Wednesday, November 14, 2012

Dog Lovers Should Thank Michael Vick

The dogs often died fighting for their lives.
If they lost their battle, he killed them.
He killed them brutally--often with his own hands.
He hanged them, drowned them, and at least once, repeatedly smashed a little female who wouldn't fight against the ground until she died.
Fifty-one living dogs were taken from his Virginia property, and nine dead ones exhumed from their shallow grave.
I could hardly bear to read their story.
I struggle to understand what inner demons could drive a man to inflict so much suffering or allow him to enjoy watching it.
I couldn't bear to show the ones who were in really bad shape!

And yet...

The Vick case shone a much-needed light on a cruel "sport" that until then had been largely ignored.
In previous dog-fighting cases, once the dogs had served as evidence, they were routinely put down. As pit bulls, they were already assumed to be a "bad" breed, vicious, a danger to society, and after being used as fighting dogs, beyond rehabilitation.

Vick's dogs were given a chance. The court decided that the dogs should be evaluated on a case-by-case basis, and that any who were shown not to be aggressive should be allowed to live.

The evaluators were expecting that they might be able to find five salvageable dogs.

All but one passed the test. Despite the horrific trauma of their lives, several were friendly and outgoing. Some were fearful to the point of being almost catatonic, but very few of them showed aggression toward people or other dogs. Only one was so aggressive that they felt she could not be allowed to live. Another had to be euthanized when because her injuries were too severe to be treatable.
Rose had to be euthanized because of her injuries.
The rest went to sanctuaries and foster homes, where they were treated for their mental and physical injuries, with the hope that most might someday find loving homes, as in fact, many of them did.
Some of Vick's dogs at a reunion, Sept 2012
The Vick case also served as a turning point for law enforcement.

Although dog-fighting was illegal, it was mostly ignored. Michael Vick changed all that. As the case developed it became obvious that dog-fighting didn't happen in a vacuum. The people who were running dog-fights were also running drugs and guns and other criminal pursuits. The cops started to realize that a dog-fighting bust could very well lead to a big drug bust. They started to take dog-fighting seriously.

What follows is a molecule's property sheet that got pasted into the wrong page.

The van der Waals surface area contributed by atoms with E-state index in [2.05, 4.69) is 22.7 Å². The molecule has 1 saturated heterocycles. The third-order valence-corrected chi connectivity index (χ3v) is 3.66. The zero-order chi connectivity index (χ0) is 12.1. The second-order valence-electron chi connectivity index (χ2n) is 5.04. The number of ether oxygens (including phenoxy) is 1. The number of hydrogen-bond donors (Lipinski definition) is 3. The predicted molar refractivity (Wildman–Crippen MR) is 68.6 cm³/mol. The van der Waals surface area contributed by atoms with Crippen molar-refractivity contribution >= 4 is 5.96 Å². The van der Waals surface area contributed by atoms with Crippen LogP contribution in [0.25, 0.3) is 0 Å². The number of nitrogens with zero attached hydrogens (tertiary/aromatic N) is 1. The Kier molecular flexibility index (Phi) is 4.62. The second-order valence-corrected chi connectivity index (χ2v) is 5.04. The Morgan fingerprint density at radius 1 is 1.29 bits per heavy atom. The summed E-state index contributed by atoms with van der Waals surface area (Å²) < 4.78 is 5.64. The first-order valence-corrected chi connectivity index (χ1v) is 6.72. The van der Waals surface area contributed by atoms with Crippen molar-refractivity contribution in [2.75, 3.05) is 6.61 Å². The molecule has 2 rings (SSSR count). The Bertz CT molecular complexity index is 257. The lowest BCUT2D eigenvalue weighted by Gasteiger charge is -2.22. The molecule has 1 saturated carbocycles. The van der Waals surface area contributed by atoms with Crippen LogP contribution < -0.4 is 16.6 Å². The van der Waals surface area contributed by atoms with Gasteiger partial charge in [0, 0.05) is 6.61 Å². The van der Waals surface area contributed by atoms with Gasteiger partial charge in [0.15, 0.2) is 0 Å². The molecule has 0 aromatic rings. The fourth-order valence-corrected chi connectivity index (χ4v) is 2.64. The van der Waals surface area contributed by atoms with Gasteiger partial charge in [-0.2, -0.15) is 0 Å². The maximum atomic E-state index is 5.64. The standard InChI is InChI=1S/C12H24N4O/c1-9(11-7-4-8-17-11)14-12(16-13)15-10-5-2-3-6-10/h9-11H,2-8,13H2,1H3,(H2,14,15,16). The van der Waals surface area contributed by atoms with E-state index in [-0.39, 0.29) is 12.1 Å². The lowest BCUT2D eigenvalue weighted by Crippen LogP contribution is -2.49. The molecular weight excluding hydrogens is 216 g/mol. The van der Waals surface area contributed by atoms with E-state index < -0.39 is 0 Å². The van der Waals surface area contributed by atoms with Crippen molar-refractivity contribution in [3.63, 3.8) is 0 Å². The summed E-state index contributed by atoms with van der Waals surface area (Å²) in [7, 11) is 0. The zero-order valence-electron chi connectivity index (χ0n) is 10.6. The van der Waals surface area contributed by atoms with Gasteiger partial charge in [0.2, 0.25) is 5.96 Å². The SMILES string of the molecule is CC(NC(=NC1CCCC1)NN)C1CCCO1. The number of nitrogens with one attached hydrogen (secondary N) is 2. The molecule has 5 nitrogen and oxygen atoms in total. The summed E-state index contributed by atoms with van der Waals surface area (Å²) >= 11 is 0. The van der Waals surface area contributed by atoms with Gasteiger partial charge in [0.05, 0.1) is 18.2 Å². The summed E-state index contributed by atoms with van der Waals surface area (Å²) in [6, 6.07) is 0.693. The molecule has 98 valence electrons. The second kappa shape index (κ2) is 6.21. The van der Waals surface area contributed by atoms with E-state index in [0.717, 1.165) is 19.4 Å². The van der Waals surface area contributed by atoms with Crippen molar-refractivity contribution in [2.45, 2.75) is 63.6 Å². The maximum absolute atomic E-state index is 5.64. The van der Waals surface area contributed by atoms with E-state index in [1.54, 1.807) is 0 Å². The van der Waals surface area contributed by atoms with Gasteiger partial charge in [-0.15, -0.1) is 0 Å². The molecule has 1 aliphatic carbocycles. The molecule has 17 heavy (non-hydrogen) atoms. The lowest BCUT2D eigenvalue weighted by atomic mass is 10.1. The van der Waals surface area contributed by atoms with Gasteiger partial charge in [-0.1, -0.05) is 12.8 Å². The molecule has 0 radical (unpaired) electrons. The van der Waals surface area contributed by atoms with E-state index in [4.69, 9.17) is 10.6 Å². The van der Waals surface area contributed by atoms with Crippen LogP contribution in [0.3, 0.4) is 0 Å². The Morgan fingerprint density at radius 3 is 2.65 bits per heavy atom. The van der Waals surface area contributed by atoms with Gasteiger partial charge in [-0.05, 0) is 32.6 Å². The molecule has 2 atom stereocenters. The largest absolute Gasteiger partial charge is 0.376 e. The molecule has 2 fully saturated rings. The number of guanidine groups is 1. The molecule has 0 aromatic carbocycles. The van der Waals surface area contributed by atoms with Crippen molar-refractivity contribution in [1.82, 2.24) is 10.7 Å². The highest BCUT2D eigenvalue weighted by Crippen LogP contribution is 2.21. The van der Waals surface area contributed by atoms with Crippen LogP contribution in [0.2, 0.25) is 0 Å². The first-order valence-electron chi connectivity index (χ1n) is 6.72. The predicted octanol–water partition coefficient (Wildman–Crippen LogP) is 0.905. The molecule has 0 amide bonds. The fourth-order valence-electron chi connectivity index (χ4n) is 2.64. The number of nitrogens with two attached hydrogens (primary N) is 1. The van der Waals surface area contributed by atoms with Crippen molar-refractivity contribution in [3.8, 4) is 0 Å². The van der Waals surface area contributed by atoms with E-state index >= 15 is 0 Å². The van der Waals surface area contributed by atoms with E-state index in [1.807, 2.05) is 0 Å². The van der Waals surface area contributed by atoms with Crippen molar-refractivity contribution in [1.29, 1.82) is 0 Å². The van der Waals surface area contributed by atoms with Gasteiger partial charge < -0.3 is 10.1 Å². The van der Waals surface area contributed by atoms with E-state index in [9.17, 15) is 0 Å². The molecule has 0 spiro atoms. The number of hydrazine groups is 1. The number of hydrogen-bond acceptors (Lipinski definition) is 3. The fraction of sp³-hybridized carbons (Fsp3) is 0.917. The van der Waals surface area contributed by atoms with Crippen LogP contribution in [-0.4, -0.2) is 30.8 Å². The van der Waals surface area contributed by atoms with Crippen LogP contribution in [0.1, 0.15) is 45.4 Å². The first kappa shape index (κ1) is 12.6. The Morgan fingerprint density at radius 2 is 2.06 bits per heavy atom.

Because of this high-profile case, the Humane Society began to soften its rules toward dogs taken in dogfight busts. The dogs began to be treated and evaluated as individuals. Pit bulls, for almost the first time, were seen as victims, rather than perpetrators of violence.

Several of Vick's dogs won their canine good citizen certifications and went on to become therapy dogs.
Jonny Justice Helps Kids Learn to Read
Kids in Transition, in Camden, New Jersey, is a residential rehab facility for severely troubled youth. In 2010 the boys were visited by a pit bull named Sarge, a survivor of a dog-fight bust in Philadelphia. After meeting the dog, the boys read Jim Gorant's book about the Vick dogs, The Lost Dogs.
Cover of Jim Gorant's Book
Suddenly these boys, who had been in emotional lock-down, were able to begin opening up about the abuse in their own lives. Because they could identify with the dogs, they could empathize with them--the first time for many of them that they had been able to feel any pain other than their own.
Hector, A Vick Survivor, Meets with Kids inTransition, 2011
Because Michael Vick's dogs were saved, many other dogs were and will be saved. Both law enforcement and the public have become far more aware of the cruelty and criminality of dog fighting rings. And maybe, just maybe, these resilient survivors of Vick's abuse, will be able to save some equally abused young boys.

We should all thank Michael Vick.

The Lost Dogs, Jim Gorant, Penguin, N.Y., 2011
To see photos of Michael Vick's rescued  dogs: